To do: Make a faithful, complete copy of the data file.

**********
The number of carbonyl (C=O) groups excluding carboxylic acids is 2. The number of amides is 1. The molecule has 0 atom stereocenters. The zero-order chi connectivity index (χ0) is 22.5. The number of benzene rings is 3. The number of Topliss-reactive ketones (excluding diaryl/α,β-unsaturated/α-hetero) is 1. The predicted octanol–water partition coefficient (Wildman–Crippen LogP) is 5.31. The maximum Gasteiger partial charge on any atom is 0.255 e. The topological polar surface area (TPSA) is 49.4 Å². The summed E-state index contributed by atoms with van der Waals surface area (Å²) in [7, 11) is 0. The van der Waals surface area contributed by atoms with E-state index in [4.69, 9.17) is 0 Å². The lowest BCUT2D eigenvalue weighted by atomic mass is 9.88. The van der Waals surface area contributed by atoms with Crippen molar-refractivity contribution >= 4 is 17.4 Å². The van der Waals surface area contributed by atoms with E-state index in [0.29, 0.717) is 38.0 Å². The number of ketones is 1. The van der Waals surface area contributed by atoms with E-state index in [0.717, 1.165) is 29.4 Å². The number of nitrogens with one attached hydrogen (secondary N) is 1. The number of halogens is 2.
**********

The number of carbonyl (C=O) groups excluding carboxylic acids is 2. The number of amides is 1. The molecule has 0 atom stereocenters. The zero-order chi connectivity index (χ0) is 22.5. The number of benzene rings is 3. The number of Topliss-reactive ketones (excluding diaryl/α,β-unsaturated/α-hetero) is 1. The predicted octanol–water partition coefficient (Wildman–Crippen LogP) is 5.31. The maximum Gasteiger partial charge on any atom is 0.255 e. The topological polar surface area (TPSA) is 49.4 Å². The summed E-state index contributed by atoms with van der Waals surface area (Å²) in [7, 11) is 0. The van der Waals surface area contributed by atoms with E-state index in [4.69, 9.17) is 0 Å². The lowest BCUT2D eigenvalue weighted by atomic mass is 9.88. The van der Waals surface area contributed by atoms with Crippen molar-refractivity contribution >= 4 is 17.4 Å². The van der Waals surface area contributed by atoms with E-state index in [0.29, 0.717) is 38.0 Å². The number of ketones is 1. The van der Waals surface area contributed by atoms with E-state index in [0.717, 1.165) is 29.4 Å². The number of nitrogens with one attached hydrogen (secondary N) is 1. The number of halogens is 2.